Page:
Book Your Free Assessment Today

  • Hidden
  • This field is for validation purposes and should be left unchanged.


A celebrated and controversial British educator says New Zealand needs to return to traditional learning techniques to improve its declining results in mathematics.

Recent international studies show New Zealand children are falling behind students from other countries. Source: 1 NEWS

It comes as recent international studies show New Zealand children falling behind students from other countries.

The Kiwi-born founder at Michaela Free School in London, which is a charter-style school, says she has a teaching technique that gets results.

“People think that drilling is a naughty word and people talk about enquiry-based learning, they talk about getting children to do all of this problem solving.. well you cannot solve problems unless you’ve got the basics,” Michaela School head teacher Katharine Birbalsingh said.

Primary and intermediate schools here use a range of different techniques to teach kids maths but over the last 25 years results have been declining.

The TIMMS international study of 13-year-olds shows that Kiwi students are recording consistently lower marks.

In 2019, Singapore was on top but Australia and the UK recorded much better results than New Zealand.

“So I’m not saying don’t do problem solving, I’m saying you need to think about the order in which stuff is taught – and some of that stuff needs to be committed to memory,” Birbalsingh said.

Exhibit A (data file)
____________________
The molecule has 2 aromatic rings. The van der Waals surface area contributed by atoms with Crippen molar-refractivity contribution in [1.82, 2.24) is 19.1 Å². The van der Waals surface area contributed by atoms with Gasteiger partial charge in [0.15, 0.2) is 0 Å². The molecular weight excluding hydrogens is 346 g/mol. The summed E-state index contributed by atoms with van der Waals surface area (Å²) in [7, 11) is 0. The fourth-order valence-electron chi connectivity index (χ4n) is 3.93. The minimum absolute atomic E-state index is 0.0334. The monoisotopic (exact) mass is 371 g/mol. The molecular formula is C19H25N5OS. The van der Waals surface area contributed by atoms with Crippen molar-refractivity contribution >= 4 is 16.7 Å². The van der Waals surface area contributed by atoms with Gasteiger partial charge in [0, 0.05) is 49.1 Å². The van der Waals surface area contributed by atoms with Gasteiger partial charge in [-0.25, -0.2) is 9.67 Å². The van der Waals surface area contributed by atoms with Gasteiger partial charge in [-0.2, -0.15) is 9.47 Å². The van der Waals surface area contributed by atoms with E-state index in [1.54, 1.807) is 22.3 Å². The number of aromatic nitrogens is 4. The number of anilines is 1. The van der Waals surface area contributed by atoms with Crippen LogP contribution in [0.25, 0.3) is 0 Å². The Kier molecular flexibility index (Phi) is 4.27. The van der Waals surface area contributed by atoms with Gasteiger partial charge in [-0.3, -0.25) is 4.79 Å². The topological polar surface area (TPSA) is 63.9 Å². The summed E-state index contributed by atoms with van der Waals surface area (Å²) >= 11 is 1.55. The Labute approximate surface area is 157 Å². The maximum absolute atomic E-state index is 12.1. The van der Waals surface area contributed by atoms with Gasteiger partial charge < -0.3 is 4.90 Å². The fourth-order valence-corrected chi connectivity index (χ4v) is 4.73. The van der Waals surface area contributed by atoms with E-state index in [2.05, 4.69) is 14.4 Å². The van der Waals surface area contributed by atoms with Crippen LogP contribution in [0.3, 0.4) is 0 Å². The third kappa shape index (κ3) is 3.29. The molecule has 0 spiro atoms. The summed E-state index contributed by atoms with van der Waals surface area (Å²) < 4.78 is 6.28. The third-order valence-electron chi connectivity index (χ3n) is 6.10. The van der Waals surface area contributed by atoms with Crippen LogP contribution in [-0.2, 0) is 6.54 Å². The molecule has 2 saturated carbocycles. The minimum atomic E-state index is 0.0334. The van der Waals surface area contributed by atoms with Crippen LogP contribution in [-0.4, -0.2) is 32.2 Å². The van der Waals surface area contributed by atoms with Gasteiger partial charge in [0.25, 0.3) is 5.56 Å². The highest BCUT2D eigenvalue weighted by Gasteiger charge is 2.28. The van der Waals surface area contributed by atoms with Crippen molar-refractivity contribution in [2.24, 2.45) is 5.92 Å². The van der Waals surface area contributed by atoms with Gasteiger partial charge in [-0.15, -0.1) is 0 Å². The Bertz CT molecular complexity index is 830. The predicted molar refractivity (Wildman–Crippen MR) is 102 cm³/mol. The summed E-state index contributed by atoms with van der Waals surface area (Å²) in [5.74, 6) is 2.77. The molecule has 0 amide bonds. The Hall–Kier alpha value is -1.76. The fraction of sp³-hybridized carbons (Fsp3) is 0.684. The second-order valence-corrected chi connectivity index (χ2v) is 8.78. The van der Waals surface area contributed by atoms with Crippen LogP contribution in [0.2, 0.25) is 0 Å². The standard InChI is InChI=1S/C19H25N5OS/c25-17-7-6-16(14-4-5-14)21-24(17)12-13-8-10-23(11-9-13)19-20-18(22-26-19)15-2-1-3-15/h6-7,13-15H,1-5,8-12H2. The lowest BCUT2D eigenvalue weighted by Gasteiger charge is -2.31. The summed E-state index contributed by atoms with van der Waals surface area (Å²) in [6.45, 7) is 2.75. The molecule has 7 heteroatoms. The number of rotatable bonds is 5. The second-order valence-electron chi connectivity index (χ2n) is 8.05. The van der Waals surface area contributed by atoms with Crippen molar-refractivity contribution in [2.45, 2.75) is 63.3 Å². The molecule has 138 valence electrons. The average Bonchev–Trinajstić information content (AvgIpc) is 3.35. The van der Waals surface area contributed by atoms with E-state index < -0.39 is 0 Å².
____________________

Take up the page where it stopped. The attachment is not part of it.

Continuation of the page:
Last year, Birbalsingh was appointed a commander of the order of the British Empire for her services to education and her students recently recorded some of the best maths results in Britain.

“Maths teachers from all around the world actually come to see what we do here and what they’re surprised by is ‘oh, it’s just old-fashioned stuff – you repeat, repeat, repeat – once they know it really well, you move to the next step,” she said.

In New Zealand, the Ministry of Education is working on a strategic plan for maths – an expert group advising on the New Zealand curriculum will release its report later this year.

Q+A will feature a one-hour special on maths education and what needs to change for New Zealand kids to improve their results. It will air on TVNZ1 at 9am. It can also be viewed OnDemand.